Jason Bay’s Defense on Trial
Enough is enough. If I hear, read, or see one more complaint about Jason Bay’s defense, I’m going to scream.
Since the day after the World Series ended, Jason Bay’s defense has been on trial. His deficiencies in the field have been brightly exposed by every negative stat, scouting report, and fan comment that could be unearthed. According to seemingly hundreds of sources, the Mets would do better to place a stone monument in left field rather than Jason Bay.
We get it, OK? Jason Bay’s “thing” is not defense. Now let’s move on to realistic considerations.
Bay’s position is LEFT FIELD. Since the day Alexander Cartwright laid down the first rules of the game — and before Bowie Kuhn desecrated it with his designated pinch hitter “experiment” — left field was where you put your worst fielder, usually as a means of getting a good hitter into the lineup. It matters not whether you’re playing in Fenway Park, Dotterweich Field, or the Roman Colosseum — if you need to squeeze another big bat in the lineup, but the guy isn’t so “handy”, you stick him in left field and hope for the best. You live with less-than-stellar defense in the far left corner, because his offense will presumably make up for it. Left field has historically been the “safest” place to put the most challenged fielders — the domain of Greg Luzinski, Manny Ramirez, Jim Rice, and similarly talented hitters who were somewhat challenged while wearing a fielding glove. Some may point out that first base is an equally good place to “hide” a hitter, but remember that a first baseman will likely touch the ball more than anyone else other than the catcher — so that logic is somewhat flawed.
Yes, it would be nice to have a strong fielder in left, particularly in cavernous Citi Field. But if believe that left field defense is so vital to a team’s won-loss record, I will point you to the Mets’ projected left fielder at this time last year: a platoon of Fernando Tatis and Daniel Murphy. Even at their best, Tatis/Murphy would not come close to matching Bay’s offensive production, and they’d have lost as many games as — if not more than — Bay. So just with that the left field spot will be an upgrade on Opening Day 2010 compared to Opening Day 2009.
Then there’s the fact that Bay isn’t a complete disaster in the field. Yes, there are several high-level sabermetric numbers that display Bay’s defense in a negative light — particularly UZR. The always reliable and entertaining stathead Sam Page pointed out that UZR is not a flawless stat, and believes that Bay’s defense may be a bit better than other SABRheards would lead you to believe.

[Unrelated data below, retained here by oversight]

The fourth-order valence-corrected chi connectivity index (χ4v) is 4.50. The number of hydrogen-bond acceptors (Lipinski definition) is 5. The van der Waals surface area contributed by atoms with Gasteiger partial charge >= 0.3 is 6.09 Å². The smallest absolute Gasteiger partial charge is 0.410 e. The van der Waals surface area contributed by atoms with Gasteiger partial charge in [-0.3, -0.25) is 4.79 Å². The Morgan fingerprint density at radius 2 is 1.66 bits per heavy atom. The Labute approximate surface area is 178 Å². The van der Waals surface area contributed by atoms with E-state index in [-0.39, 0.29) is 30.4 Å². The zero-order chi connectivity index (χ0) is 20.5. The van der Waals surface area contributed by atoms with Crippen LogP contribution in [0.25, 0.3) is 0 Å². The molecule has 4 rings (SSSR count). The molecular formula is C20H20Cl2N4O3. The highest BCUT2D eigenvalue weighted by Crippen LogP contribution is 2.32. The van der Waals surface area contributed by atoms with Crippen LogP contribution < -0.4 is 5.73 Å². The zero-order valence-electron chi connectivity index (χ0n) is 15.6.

Personally, I’m torn on the advanced fielding stats. Certainly they have value, but even the most ardent of their proponents admit that massive amounts of data are required for reliability in the judgment and projection of a player. In other words, a stat like UZR based on one year of a player’s career may not tell the whole story — and can be negatively affected if a player has, say, played on a bad knee for example. Wild swings in UZR from year to year are not uncommon — for example, Gold Glove centerfielder Torii Hunter has had UZR ratings ranging from -13 to +13 in his career. Does that mean he’s simply an “average” fielder?
Bay has never been a statistical standout in terms of defense, though there have been years where he was right around the average. The eyes tell a similar story — he doesn’t “look” like a fantastic fielder, but he’s not necessarily godawful, either. His range is limited and his arm is average, but he takes decent routes to the ball and doesn’t make many errors. He won’t make ESPN web gems very often but he also won’t make the highlight reel for a ball landing on his head. He will, however, hit the cutoff man, throw to the right base, stay out of Carlos Beltran’s way, and catch what he gets to. What more do you want from a power-hitting left fielder?
But if you’re still concerned, you may want to take a look at the left fielders of the NL teams that made the postseason in 2009:
Raul Ibanez (Phillies)
Manny Ramirez (Dodgers)
Matt Holliday (Cardinals)
Seth Smith (Rockies)
Not a Gold Glover among them, eh? Smith is probably the best of the bunch, but was it his defense that had the most impact on the Rockies’ success? Or was it his .889 OPS?
Pardon the pun, but, um … the defense rests.